Recently while digging through the shoebox in which I store the electronic detritus of my life that I’m too lazy to go through — the one that’s followed me to three different states and made it across the country with me — I found a long-forgotten USB drive and decided to go through it for the first time in a decade.
There were three documents on it, all obviously, embarrassingly Mormon. One was called the “Future Husband Requirement List,” and based on the date, I wrote it during the fall of my senior year of high school, in 2006.
Here’s what it said:
My Future Husband Requirement List
Returned Missionary (preferably Europe!)
Speaks another language
Strong in the church
BYU graduate (or better)
Willing to move away from family
Hasn’t lived in Utah his entire life
Good with kids
Would be OK not having kids
NOT a democrat
Fourteen years later, a few things about that list stand out to me: I was a kind of a hypocrite, I was trying to smother the part of me that knew deep down I was full of shit, and you can see the early signs of discontent through my facade of pretentious righteousness.
I wanted a husband who could speak a foreign language, even though I couldn’t speak one myself at the time. I wanted him to be a returned missionary, even though going on a mission was the last thing I wanted to do. And I wanted him to be strong in the church, even though I wasn’t particularly strong in it myself.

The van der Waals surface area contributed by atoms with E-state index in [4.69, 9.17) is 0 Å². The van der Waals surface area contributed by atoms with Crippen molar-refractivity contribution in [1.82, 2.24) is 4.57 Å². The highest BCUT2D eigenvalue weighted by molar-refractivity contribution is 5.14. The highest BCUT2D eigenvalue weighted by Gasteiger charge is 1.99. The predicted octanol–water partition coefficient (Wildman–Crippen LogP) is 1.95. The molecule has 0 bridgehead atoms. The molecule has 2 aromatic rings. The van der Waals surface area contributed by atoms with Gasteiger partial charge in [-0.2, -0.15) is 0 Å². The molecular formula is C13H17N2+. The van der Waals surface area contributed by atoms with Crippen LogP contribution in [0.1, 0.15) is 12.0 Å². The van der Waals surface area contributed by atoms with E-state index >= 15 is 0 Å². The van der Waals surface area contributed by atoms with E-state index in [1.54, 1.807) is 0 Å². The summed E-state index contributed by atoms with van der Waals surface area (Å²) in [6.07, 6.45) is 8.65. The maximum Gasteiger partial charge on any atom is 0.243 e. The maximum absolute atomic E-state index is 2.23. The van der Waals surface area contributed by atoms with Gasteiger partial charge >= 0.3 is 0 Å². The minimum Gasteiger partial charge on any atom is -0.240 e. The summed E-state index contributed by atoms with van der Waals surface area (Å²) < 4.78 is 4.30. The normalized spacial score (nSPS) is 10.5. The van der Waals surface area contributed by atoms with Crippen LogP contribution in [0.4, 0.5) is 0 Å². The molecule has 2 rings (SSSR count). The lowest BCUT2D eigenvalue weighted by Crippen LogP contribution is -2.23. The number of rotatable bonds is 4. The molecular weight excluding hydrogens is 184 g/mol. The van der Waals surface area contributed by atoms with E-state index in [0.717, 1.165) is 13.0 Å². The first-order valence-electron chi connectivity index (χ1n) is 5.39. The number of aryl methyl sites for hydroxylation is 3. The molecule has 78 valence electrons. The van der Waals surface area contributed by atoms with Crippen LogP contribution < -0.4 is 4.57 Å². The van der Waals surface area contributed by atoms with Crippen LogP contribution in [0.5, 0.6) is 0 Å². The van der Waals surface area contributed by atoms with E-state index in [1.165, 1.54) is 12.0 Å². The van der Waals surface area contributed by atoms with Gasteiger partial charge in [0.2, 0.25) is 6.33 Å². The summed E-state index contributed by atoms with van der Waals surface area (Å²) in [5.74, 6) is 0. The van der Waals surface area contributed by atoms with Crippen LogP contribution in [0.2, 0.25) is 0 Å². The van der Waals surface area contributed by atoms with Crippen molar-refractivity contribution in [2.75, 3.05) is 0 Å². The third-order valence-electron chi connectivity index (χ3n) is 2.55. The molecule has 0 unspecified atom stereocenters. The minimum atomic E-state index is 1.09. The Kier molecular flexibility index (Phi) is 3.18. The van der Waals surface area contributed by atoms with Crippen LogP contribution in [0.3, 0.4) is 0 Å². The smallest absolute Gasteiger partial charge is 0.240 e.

“NOT a Democrat” was only in there because I had swallowed my family’s “Democrats are ruining this country” line without doing any of my own research. I held onto that for a few more years, which no one who knows me now would guess based on my political activity.
Here’s what’s most interesting to me: “Willing to move away from family.” “Hasn’t lived in Utah his entire life.” “Would be OK not having kids.”
Those are the words of a nervous 17-year-old young woman who was afraid of what her future held. I was afraid to get married and being stuck in a relationship with a person I’d end up resenting, and I hated the thought of being trapped with a family I disliked for the rest of this life, let alone eternity, because I didn’t like my own all that much. I had loathed Utah from the moment we moved there and couldn’t wait to get out. And I was terrified of having children and screwing them up, or resenting them for the loss of freedom they’d no doubt represent to me. And I was afraid of how much it would hurt.
At 30, I don’t often think of myself as anything like the girl who wrote that list, but I can see the seeds of my current self were there from the beginning — they just needed room to grow. I’ve always valued learning, and I still love to read (and discovered a passion for language learning shortly after writing that list). I’m even more fiercely independent now, and I did make it out of Utah.
I also went from being a conservative talk radio listener to being a loud-mouthed progressive activist, and from stressing over finding a husband to being happy living life as it happens, whether I have a partner (of any gender) or not.
Most importantly, I went from writing what I’d been told I should feel to writing what I know I feel, and from relying on being told what to think to relying on research, factual evidence and getting to know the world outside of my own bubble. That alone has made all the difference in who I am.